I wouldn't worry about that because everybody is different. I would rather have an appt with a nutritionist and have them help me come up with a healthy meal plan that fits my needs. I used to see one when I was in college and they gave me really good advice, they'd break down my meal plans into steps and work around my lifestyle to help me eat healthier. I hope this helps :)

JohnP
05-16-2012, 01:47 PM
It's been known for some time that people who have dieted down to a given weight have a lower BMR than those who are "naturally" that weight.

What we don't know is how much of that is adaptation and how much of that is the natural varience in BMR and one of the reasons that person became over weight in the first place.

jayohwhy
05-16-2012, 01:57 PM
I hope that this doesn't discourage anyone from losing weight.

yes, maintenance is hard, but the rewards of being at goal/close to goal greatly outweigh the cost.

being obese/overweight comes with a myriad of disease possibilities and carrying the extra weight always caused me physical discomfort and frustration at not being able to physically do the things that i mentally wanted to do.

Brandis
05-16-2012, 02:05 PM
By the time you reach your permanent maintenance weight, hopefully all of the work and effort and changes you made will already be in place, and it won't be as hard to maintain a little bit of a deficit. If that is even the case. The only way to know for sure is to reach that weight and figure out how many calories it will take to stay there. If you are active and employing weight bearing exercise and strength training, that can only help you as well.

lin43
05-16-2012, 06:18 PM
I haven't found this to be true for me. I ended up being able to eat more than many of the online calories-needed calculators estimated for someone with my stats.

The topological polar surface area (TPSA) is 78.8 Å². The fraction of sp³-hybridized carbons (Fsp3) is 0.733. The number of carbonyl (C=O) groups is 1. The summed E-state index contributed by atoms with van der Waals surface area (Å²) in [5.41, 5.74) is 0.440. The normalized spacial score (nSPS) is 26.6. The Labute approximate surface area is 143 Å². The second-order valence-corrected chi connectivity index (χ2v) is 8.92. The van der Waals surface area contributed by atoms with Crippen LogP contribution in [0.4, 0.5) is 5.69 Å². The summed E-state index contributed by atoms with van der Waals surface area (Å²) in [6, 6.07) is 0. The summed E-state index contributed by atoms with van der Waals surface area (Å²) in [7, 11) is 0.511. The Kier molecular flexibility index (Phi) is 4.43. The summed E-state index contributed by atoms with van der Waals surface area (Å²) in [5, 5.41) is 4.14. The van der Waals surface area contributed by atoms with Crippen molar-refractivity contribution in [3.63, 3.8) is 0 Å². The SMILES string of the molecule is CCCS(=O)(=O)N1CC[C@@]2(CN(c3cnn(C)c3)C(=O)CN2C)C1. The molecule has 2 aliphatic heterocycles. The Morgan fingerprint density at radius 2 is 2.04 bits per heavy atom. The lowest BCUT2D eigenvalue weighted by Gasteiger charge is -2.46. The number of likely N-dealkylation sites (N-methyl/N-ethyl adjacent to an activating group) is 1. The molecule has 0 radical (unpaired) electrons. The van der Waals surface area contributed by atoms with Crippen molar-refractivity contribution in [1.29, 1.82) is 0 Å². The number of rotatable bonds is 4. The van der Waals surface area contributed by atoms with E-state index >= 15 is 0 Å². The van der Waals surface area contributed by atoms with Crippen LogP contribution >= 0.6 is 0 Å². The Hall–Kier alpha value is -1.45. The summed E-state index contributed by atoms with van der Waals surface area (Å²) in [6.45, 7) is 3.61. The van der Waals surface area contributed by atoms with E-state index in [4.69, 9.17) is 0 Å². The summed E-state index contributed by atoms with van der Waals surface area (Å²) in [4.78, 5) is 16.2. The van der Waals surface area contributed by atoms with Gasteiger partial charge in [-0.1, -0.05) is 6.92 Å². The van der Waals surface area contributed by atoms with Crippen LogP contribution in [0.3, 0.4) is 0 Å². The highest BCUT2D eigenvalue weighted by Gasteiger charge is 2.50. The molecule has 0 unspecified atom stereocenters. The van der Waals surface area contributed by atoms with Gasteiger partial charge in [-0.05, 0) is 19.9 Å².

JohnP
05-16-2012, 07:27 PM
I haven't found this to be true for me. I ended up being able to eat more than many of the online calories-needed calculators estimated for someone with my stats.

Consider yourself quite fortunate. I maintain about 400-500 below what calculators estimate for my stats.

ValRock
05-16-2012, 07:35 PM
Pshhhh sure, if you crash diet all your weight off you're gonna have a rough time at maintenance.

But, if you make the needed lifestyle changes... chances are it will be second nature by then. Don't be discouraged, just keep trucking!!!

I also don't find this to be true, for me. I've built a lot of muscle (so that may counteract it? I don't know) but I find that I can eat a fair amount and still maintain my weight. I don't feel hungry or deprived AT ALL on my maintenance calories. It's losing this last few lbs. that is kicking my behind ;).

sontaikle
05-16-2012, 11:04 PM
I haven't found this to be true for me. I ended up being able to eat more than many of the online calories-needed calculators estimated for someone with my stats.

I can't speak for anyone else, but I've yo-yoed several times in my life and have not experienced this phenomenon. I'm now 55 and eat 2,000 calories to maintain my weight. At 16 I needed 2,400 calories. The 400-calorie difference is entirely explainable by age-related metabolic slowdown.

F.

You two sort of disproved the theory I had for a while where I figured that I could eat more than the calculators say because of my age. I too find that I didn't experience the same BMR reduction we're supposed to have experienced. When I crunch the numbers I SHOULD have to eat 1800-1900 to maintain, as a reduced obese person. At that level I still lose (actually even at the regular level the calculators say I still lose).